“Sometimes, it just gets overwhelming,” I ventured to say as my son wiggled in my arms.
She laughed. “I know exactly what you mean. This morning my husband had to grab a pair of socks out of the dirty clothes.”
I managed to shut my mouth so it didn’t look like I was angling for someone to drop a worm in it. “The dirty clothes?”
“Yes. That’s just the way it goes some mornings, isn’t it?”
She helped me that day. Her secret wasn’t perfection. It was confidence in the fact that she didn’t have to be perfect.
So what if the cake isn’t homemade? It’s bought with love.
So what if I read a bedtime story instead of cleaning? I’ll just tell everyone the dust bunnies are pets.
So what if I’m sometimes slow at getting the laundry done? If it doesn’t smell, no one knows the difference.
No one is perfect. We tend to cut everyone else some slack while holding ourselves up to impossible standards we can never meet. So, my challenge for myself is to start treating myself like I’m my best friend. When I look in the mirror every morning, I give my best friend a compliment. When I screw up, I cut my best friend some slack.
God loves me imperfections and all.
As for the Virtuous Woman, although there are days I like to imagine her cowering beside the washer, eating chocolate and hiding from her kids, I still strive to emulate her. I’ve just learned to give myself a break when I fail.
I am a woman formed by God’s hands, shaped by His love, and saved by His sacrifice.
And that’s perfect enough for me!
At the age of nine, all it took was a pair of orange stirrup pants to make me feel groovy. Purple and pink paper flowers decorated my room. Peace signs adorned my notebooks. Some might say I was too young to be a true flower child, but I felt hip.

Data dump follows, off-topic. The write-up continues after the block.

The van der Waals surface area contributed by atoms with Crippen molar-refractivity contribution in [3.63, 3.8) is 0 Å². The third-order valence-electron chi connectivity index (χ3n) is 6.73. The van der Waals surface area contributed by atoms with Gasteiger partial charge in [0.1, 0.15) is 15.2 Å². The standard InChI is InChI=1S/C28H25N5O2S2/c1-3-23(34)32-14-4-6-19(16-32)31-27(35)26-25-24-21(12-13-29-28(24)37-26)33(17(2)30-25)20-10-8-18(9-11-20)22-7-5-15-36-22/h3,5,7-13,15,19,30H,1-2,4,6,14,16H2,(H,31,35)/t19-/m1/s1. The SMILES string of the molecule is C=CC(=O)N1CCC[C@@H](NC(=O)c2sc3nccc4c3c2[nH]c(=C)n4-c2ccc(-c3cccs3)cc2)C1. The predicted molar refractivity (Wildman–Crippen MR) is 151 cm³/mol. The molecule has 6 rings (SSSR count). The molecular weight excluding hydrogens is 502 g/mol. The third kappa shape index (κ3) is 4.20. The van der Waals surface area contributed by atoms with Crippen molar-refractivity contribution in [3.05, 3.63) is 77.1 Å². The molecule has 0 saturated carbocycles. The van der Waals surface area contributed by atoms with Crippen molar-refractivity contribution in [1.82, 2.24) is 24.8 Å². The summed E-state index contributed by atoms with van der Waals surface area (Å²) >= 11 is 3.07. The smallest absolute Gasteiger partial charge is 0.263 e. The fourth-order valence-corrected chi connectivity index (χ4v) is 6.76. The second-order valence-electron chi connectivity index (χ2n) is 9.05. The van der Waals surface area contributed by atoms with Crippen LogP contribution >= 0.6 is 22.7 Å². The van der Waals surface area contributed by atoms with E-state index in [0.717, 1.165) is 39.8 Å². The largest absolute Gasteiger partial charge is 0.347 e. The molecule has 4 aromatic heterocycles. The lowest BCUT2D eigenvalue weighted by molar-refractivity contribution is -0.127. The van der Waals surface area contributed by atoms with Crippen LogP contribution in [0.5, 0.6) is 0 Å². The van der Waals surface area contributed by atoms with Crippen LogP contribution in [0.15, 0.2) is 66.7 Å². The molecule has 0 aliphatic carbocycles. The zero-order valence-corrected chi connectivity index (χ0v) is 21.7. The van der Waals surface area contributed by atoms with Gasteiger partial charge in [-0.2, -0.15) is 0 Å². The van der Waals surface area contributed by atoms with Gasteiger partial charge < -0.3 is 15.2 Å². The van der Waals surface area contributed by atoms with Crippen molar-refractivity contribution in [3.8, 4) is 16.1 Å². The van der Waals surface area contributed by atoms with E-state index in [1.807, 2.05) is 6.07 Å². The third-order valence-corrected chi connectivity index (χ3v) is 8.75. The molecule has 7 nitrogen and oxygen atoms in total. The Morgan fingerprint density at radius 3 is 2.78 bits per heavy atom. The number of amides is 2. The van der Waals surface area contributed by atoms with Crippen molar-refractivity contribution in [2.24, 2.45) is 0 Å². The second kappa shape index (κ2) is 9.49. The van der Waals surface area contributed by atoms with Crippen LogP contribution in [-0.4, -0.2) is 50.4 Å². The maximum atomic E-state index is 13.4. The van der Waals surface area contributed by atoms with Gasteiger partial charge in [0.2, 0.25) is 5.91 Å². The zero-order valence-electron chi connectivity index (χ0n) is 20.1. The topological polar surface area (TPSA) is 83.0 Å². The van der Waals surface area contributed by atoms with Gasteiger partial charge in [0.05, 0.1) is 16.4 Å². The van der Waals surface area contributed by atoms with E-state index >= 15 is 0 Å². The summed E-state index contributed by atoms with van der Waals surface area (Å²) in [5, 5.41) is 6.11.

In junior high, all it took to feel special was a pair of white go-go boots, castoffs of my much cooler aunt. So what if I had to rub white polish on them daily so the worn places wouldn’t show? My boots were made for walking! My room smelled of incense, and posters of Shaun Cassidy and Donny Osmond hung on the wall. Okay, not quite a rock rebel, but I felt cool.
In high school, the piece of clothing that made me “with it” was a lime green peasant blouse, another hand-me-down from my aunt. My friend and I giggled when we heard her mother moan to a friend, “You can’t tell the difference between these and maternity tops.” What a shame to grow old and be so “out of it.”
Then, one day years later, I stood in the auto department of Walmart, waiting patiently while my husband studied each and every type of windshield wiper the store carried. Bored, I gazed around until my eyes spotted a grouping of mirrors.
That’s when I had it…my middle-aged moment.
I could see myself in the mirrors. In fact, I could see myself several times over. It wasn’t my dress or even my shoes that made me stare. It was my purse, a no-nonsense affair attached to my arm by two sturdy straps. It was a middle-aged woman’s purse.